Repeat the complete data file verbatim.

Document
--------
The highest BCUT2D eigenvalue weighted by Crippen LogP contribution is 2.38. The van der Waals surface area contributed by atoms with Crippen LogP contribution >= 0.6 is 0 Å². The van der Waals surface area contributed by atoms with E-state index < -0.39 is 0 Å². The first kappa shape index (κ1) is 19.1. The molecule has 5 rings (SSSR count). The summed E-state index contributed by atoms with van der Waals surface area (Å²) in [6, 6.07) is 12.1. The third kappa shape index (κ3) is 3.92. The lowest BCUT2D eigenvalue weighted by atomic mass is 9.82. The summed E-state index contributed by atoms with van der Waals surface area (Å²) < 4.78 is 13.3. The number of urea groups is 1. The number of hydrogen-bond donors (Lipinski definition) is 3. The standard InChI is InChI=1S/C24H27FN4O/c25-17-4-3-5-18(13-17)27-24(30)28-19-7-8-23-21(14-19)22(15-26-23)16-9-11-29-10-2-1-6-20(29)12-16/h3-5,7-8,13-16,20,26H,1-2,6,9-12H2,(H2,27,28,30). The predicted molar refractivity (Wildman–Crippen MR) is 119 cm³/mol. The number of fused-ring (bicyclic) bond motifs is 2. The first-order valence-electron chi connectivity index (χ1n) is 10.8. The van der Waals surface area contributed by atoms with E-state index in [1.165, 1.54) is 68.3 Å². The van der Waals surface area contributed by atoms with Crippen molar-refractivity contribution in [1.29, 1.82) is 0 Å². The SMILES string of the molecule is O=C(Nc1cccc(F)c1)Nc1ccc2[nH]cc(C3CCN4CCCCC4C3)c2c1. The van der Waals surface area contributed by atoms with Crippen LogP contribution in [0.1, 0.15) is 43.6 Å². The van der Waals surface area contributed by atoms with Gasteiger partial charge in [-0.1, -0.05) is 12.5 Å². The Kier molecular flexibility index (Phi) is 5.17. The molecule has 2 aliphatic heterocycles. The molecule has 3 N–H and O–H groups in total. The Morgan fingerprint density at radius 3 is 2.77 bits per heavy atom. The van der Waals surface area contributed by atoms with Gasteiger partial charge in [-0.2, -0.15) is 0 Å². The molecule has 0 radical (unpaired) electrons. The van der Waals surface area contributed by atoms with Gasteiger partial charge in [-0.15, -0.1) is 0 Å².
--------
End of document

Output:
The highest BCUT2D eigenvalue weighted by Crippen LogP contribution is 2.38. The van der Waals surface area contributed by atoms with Crippen LogP contribution >= 0.6 is 0 Å². The van der Waals surface area contributed by atoms with E-state index < -0.39 is 0 Å². The first kappa shape index (κ1) is 19.1. The molecule has 5 rings (SSSR count). The summed E-state index contributed by atoms with van der Waals surface area (Å²) in [6, 6.07) is 12.1. The third kappa shape index (κ3) is 3.92. The lowest BCUT2D eigenvalue weighted by atomic mass is 9.82. The summed E-state index contributed by atoms with van der Waals surface area (Å²) < 4.78 is 13.3. The number of urea groups is 1. The number of hydrogen-bond donors (Lipinski definition) is 3. The standard InChI is InChI=1S/C24H27FN4O/c25-17-4-3-5-18(13-17)27-24(30)28-19-7-8-23-21(14-19)22(15-26-23)16-9-11-29-10-2-1-6-20(29)12-16/h3-5,7-8,13-16,20,26H,1-2,6,9-12H2,(H2,27,28,30). The predicted molar refractivity (Wildman–Crippen MR) is 119 cm³/mol. The number of fused-ring (bicyclic) bond motifs is 2. The first-order valence-electron chi connectivity index (χ1n) is 10.8. The van der Waals surface area contributed by atoms with E-state index in [1.165, 1.54) is 68.3 Å². The van der Waals surface area contributed by atoms with Crippen molar-refractivity contribution in [1.29, 1.82) is 0 Å². The SMILES string of the molecule is O=C(Nc1cccc(F)c1)Nc1ccc2[nH]cc(C3CCN4CCCCC4C3)c2c1. The van der Waals surface area contributed by atoms with Crippen LogP contribution in [0.1, 0.15) is 43.6 Å². The van der Waals surface area contributed by atoms with Gasteiger partial charge in [-0.1, -0.05) is 12.5 Å². The Kier molecular flexibility index (Phi) is 5.17. The molecule has 2 aliphatic heterocycles. The molecule has 3 N–H and O–H groups in total. The Morgan fingerprint density at radius 3 is 2.77 bits per heavy atom. The van der Waals surface area contributed by atoms with Gasteiger partial charge in [-0.2, -0.15) is 0 Å². The molecule has 0 radical (unpaired) electrons. The van der Waals surface area contributed by atoms with Gasteiger partial charge in [-0.15, -0.1) is 0 Å².